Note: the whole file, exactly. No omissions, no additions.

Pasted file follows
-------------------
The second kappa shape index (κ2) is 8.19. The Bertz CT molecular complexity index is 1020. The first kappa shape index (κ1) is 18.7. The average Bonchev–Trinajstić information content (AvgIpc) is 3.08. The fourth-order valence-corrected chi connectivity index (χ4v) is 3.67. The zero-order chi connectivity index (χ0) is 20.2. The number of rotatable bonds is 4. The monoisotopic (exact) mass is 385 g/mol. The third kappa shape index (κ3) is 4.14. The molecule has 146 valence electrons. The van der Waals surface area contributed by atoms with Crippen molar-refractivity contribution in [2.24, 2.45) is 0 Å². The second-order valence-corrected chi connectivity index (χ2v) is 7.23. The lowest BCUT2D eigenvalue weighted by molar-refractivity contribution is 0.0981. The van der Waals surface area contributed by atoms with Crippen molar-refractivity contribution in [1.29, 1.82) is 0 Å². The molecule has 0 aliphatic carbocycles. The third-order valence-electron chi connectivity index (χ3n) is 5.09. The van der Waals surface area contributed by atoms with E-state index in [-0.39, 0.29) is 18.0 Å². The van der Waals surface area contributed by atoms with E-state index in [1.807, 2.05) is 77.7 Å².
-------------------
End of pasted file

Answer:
The second kappa shape index (κ2) is 8.19. The Bertz CT molecular complexity index is 1020. The first kappa shape index (κ1) is 18.7. The average Bonchev–Trinajstić information content (AvgIpc) is 3.08. The fourth-order valence-corrected chi connectivity index (χ4v) is 3.67. The zero-order chi connectivity index (χ0) is 20.2. The number of rotatable bonds is 4. The monoisotopic (exact) mass is 385 g/mol. The third kappa shape index (κ3) is 4.14. The molecule has 146 valence electrons. The van der Waals surface area contributed by atoms with Crippen molar-refractivity contribution in [2.24, 2.45) is 0 Å². The second-order valence-corrected chi connectivity index (χ2v) is 7.23. The lowest BCUT2D eigenvalue weighted by molar-refractivity contribution is 0.0981. The van der Waals surface area contributed by atoms with Crippen molar-refractivity contribution in [1.29, 1.82) is 0 Å². The molecule has 0 aliphatic carbocycles. The third-order valence-electron chi connectivity index (χ3n) is 5.09. The van der Waals surface area contributed by atoms with E-state index in [-0.39, 0.29) is 18.0 Å². The van der Waals surface area contributed by atoms with E-state index in [1.807, 2.05) is 77.7 Å².